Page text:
[nSLUG] my system was cracked!
swalsh at aol.net
Sun Jun 4 01:06:34 ADT 2006
ricardd at mathstat.dal.ca wrote:
> Someone remotely cracked into my system on Thursday afternoon when I was
> at the CEOS conference and my laptop was running in my office at
> Dalhousie. Another machine running Ubuntu was cracked into last week as
> This is a first for me and it now makes me feel vulnerable. A few pros
> looked at my machine at the InstallFest yesterday and had various
> explanations for what happened.
> I discovered that something was wrong when I tried to login as user
> postgres and the password wasn't accepted. I then reset the password for
> postgres and logged in as user postgres. The history of command included
> things that I didn't type and were malicious (dowload an admin kit, etc).
> After that, I could not log in as root anymore, the "sudo" command must've
> be corrupted. We rebooted from a CD and noticed that the entries for sudo
> in /etc/passwd and /etc/shadows were indeed corrupted. The root password
> was reset by editing the files in a text editor and rebooting. The dudes
> also suggested a re-install of my whole system.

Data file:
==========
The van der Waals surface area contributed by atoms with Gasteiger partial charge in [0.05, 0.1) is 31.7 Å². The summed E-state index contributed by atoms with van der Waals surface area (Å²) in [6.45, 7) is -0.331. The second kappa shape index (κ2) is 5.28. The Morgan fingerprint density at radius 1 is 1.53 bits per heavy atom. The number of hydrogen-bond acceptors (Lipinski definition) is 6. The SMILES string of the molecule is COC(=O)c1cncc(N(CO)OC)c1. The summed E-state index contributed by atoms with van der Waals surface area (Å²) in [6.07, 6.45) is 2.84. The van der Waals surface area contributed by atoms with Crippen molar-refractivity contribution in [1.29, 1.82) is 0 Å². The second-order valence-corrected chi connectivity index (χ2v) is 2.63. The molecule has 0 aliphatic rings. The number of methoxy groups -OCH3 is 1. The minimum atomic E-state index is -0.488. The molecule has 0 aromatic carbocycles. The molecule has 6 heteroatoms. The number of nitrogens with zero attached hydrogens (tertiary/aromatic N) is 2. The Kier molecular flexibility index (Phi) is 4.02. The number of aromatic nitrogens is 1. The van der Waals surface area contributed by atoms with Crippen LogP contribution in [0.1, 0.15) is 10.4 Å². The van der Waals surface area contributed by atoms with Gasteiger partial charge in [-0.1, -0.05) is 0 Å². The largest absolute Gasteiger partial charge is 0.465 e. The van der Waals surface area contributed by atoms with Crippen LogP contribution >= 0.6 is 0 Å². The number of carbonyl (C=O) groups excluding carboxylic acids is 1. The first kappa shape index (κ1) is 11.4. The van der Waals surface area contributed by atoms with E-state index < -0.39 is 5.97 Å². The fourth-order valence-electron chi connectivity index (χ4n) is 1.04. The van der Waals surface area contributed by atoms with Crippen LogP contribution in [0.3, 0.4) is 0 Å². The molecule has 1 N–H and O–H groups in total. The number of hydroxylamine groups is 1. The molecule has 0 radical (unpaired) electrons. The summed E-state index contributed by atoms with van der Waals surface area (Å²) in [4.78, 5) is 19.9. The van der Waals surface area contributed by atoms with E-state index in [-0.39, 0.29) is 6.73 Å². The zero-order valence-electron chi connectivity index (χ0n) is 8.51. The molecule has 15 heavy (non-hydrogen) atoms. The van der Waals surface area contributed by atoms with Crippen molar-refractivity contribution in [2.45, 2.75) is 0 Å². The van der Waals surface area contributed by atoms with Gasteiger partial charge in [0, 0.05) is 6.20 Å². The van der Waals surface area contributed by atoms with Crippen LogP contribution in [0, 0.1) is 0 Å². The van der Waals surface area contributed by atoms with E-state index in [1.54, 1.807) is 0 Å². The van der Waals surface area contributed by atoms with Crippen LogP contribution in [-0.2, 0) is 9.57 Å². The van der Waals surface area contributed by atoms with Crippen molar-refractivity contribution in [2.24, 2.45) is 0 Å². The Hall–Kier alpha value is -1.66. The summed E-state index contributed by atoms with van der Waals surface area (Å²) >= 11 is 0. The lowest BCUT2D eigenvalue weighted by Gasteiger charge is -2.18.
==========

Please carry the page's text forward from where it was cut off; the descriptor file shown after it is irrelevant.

> So, short of hiring a sysadmin, what should I do to protect myself against
> this? I'd like to get a "checklist" of things that I should watch for
> after I reinstall. For example:
> - run a firewall
> - change the ssh listening port to something other than 22
> - use strong passwords for everything (the postgres password was weak)
> - ...
> Suggestions, comments? And, yes, I will get a "Security for Linux" book
> and read it.
> Dan (running my own InstallFest this weekend)
> nSLUG mailing list
> nSLUG at nslug.ns.ca
Ubuntu had a nasty exploit in 5.10 of anyone getting onto the system could read the first created account password in plaintext(the default
sudoer). If you have sshd running with the defualt install, you can get hammered by brute attacks until one rings true.(I had 684 one hour from
a single IP), simple 'cat' of the installer file(I can't find refrence to it right now) and you've got root.
I had this happen to me when I forwarded 22 to my Ubuntu machine that also had MythTv installed with mythtv/mythtv, and forgot about that
account allowing ssh access. Bad things happened...
Ip Tables are slick, but for nice and quick: hosts.deny needs ALL: ALL and hosts.allow needs sshd: <your allowed IPs>
It sucks that it happened, but you'll be surprised how much you learn in making it not happen again.
Scott Walsh, VEGAS NOC
Email: swalsh at aol.net
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